They just had a very successful Superman movie come out recently.
Supergirl is pretty straightforward, if they use the very popular Candor/Identity origin story. The advantage of that would also be Angry Supergirl, and nothing is better than Angry Supergirl. If you’re writing Angry Supergirl, she can be “Ripley in Aliens” badass, and she could tackle a lot of cool global issues story lines.
Casting would be easy, because they answer is a really obvious one: Dianna Agron. She looks the part, and she does Angry Face really well. She’s also a competent actress that could carry a movie if she’s given a consistent and well-written role, unlike anything she was handed on Glee.
I love Supergirl almost as much as I love Batgirl, and slightly more than I love Wonder Woman. And everyone should make me happy at all times.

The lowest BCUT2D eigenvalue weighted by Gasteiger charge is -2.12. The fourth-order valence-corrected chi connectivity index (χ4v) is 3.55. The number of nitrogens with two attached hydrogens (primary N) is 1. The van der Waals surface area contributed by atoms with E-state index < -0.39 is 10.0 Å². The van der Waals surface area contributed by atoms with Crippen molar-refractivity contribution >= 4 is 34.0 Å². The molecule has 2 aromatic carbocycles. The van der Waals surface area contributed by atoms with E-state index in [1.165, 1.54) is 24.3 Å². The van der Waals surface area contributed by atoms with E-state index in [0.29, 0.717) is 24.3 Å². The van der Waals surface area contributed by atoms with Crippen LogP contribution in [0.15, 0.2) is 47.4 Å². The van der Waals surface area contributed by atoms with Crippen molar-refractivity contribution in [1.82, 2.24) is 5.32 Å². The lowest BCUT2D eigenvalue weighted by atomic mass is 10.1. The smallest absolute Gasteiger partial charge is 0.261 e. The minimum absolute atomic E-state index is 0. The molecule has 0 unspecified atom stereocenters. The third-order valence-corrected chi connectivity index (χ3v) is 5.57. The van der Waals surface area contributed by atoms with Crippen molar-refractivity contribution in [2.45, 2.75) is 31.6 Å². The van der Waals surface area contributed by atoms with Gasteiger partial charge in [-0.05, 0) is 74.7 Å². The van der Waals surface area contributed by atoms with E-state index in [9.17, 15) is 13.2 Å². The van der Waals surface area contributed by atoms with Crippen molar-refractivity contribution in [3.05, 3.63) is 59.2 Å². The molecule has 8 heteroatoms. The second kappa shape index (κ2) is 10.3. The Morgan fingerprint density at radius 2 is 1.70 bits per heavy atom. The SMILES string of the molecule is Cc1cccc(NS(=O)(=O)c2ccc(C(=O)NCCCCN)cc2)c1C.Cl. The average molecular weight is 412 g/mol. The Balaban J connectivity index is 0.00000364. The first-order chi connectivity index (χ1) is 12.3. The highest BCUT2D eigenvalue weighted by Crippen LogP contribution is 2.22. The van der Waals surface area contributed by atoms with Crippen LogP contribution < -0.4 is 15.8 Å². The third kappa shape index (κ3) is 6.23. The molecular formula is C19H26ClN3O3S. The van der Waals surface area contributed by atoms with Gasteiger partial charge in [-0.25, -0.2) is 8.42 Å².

A good Supergirl movie would set the stage for Wonder Woman nicely. You could do something interesting like just have Wonder Woman show up at the end of the movie to invite Kara Zor-El to hang out at Paradise Island for awhile, setting up the “in medias res” story for Wonder Woman that I outlined above.
Who knows, maybe the powers at DC Comics are reading my blog and some of these ideas will wind up on screen. Probably not. But I can dream.
When Colin Stokes’ 3-year-old son caught a glimpse of Star Wars, he was instantly obsessed. But what messages did he absorb from the sci-fi classic? Stokes asks for more movies that send positive messages to boys: that cooperation is heroic, and respecting women is as manly as defeating the villain.
Why you should listen to him: